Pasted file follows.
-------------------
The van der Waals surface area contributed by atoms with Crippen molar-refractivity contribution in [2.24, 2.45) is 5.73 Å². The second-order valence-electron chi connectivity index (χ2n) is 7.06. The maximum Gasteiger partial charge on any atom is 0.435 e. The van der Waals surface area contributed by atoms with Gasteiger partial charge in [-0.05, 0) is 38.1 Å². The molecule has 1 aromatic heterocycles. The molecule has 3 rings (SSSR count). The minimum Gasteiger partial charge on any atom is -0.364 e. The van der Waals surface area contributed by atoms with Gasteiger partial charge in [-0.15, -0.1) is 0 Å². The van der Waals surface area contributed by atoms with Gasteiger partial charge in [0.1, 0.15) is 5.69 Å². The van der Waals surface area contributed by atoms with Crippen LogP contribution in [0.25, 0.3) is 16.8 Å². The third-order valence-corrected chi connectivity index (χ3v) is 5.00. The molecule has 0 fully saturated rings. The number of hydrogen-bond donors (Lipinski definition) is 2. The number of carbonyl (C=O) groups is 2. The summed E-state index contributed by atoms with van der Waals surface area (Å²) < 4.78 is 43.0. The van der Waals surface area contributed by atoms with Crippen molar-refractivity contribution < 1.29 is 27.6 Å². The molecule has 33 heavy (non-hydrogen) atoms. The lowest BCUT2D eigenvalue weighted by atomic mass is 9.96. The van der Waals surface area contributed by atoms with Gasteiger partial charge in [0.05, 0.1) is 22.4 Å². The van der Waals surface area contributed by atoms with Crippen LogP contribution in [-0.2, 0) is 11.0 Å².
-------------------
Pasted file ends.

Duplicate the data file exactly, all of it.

The van der Waals surface area contributed by atoms with Crippen molar-refractivity contribution in [2.24, 2.45) is 5.73 Å². The second-order valence-electron chi connectivity index (χ2n) is 7.06. The maximum Gasteiger partial charge on any atom is 0.435 e. The van der Waals surface area contributed by atoms with Gasteiger partial charge in [-0.05, 0) is 38.1 Å². The molecule has 1 aromatic heterocycles. The molecule has 3 rings (SSSR count). The minimum Gasteiger partial charge on any atom is -0.364 e. The van der Waals surface area contributed by atoms with Gasteiger partial charge in [-0.15, -0.1) is 0 Å². The van der Waals surface area contributed by atoms with Gasteiger partial charge in [0.1, 0.15) is 5.69 Å². The van der Waals surface area contributed by atoms with Crippen LogP contribution in [0.25, 0.3) is 16.8 Å². The third-order valence-corrected chi connectivity index (χ3v) is 5.00. The molecule has 0 fully saturated rings. The number of hydrogen-bond donors (Lipinski definition) is 2. The number of carbonyl (C=O) groups is 2. The summed E-state index contributed by atoms with van der Waals surface area (Å²) < 4.78 is 43.0. The van der Waals surface area contributed by atoms with Crippen molar-refractivity contribution < 1.29 is 27.6 Å². The molecule has 33 heavy (non-hydrogen) atoms. The lowest BCUT2D eigenvalue weighted by atomic mass is 9.96. The van der Waals surface area contributed by atoms with Gasteiger partial charge in [0.05, 0.1) is 22.4 Å². The van der Waals surface area contributed by atoms with Crippen LogP contribution in [-0.2, 0) is 11.0 Å².